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Environmental benefit-detriment thresholds for flow battery energy storage systems: A case study in California

  • Author(s): Tian, S;
  • He, H;
  • Kendall, A;
  • Davis, SJ;
  • Ogunseitan, OA;
  • Schoenung, JM;
  • Samuelsen, S;
  • Tarroja, B
  • et al.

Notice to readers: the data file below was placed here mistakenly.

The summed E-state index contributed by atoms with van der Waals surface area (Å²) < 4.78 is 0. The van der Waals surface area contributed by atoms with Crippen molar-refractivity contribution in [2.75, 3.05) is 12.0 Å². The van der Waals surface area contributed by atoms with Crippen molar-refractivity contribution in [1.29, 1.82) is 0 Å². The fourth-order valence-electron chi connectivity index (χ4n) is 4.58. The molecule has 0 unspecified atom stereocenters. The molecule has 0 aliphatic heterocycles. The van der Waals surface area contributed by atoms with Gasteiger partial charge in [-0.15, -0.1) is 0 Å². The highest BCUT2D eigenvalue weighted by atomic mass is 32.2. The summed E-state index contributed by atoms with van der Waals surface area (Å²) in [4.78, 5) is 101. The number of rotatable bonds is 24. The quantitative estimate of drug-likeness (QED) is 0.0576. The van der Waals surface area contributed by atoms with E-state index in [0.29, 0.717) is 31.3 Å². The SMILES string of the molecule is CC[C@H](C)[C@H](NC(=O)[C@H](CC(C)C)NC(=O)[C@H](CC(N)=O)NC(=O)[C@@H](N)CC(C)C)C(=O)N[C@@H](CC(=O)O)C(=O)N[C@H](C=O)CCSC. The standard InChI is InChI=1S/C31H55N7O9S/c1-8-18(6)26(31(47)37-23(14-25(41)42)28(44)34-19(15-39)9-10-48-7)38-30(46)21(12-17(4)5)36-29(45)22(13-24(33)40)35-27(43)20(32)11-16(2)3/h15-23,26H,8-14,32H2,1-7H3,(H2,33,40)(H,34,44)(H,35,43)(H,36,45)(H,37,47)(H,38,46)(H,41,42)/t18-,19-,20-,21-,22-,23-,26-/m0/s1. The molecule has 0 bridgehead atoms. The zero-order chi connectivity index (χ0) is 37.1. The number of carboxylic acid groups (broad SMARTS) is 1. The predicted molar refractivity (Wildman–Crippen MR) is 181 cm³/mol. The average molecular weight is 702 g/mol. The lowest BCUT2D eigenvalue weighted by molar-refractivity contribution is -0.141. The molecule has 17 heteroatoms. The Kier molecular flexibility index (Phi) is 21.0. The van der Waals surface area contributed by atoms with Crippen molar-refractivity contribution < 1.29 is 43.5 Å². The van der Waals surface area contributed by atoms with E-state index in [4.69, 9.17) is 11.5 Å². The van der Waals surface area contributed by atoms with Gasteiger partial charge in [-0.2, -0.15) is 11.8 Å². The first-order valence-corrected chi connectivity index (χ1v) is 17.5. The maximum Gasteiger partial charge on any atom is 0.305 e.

Energy storage systems are critical for enabling the environmental benefits associated with capturing renewable energy to displace fossil fuel-based generation, yet producing these systems also contributes to environmental impacts through their materials use and manufacturing. As energy storage capacity is scaled up to support increasingly renewable grids, the environmental benefits from their use may scale at different rates than the environmental impacts from their production. This implies the existence of capacity thresholds beyond which installing additional storage capacity may be environmentally detrimental. Identifying such thresholds are important for ensuring that energy storage capacity selection in future grids are consistent with net emissions reduction goals, but such thresholds have not been studied in the present literature. To identify such thresholds, here we combine electric grid dispatch modeling with life cycle analysis to compare how the emissions reductions from deploying three different flow battery energy storage types on a future California grid (>80% wind and solar) compare with emissions contributions from producing such batteries as total battery capacity installed on the grid increases. Depending on the type of battery and environmental impact indicator (greenhouse gas or particulate matter emissions), we find that the marginal environmental benefits of storage begin to diminish at deployed capacities of 38–76% of the mean daily renewable generation (256–512 GWh in our California scenarios) and reach zero at 105–284% of mean daily renewable generation (700–1810 GWh). Such storage capacities are conceivable, but upstream impacts of storage must be assessed in evaluating the environmental benefits of large-scale storage deployment, or they could negate the environmental benefits of regional electricity system decarbonization.

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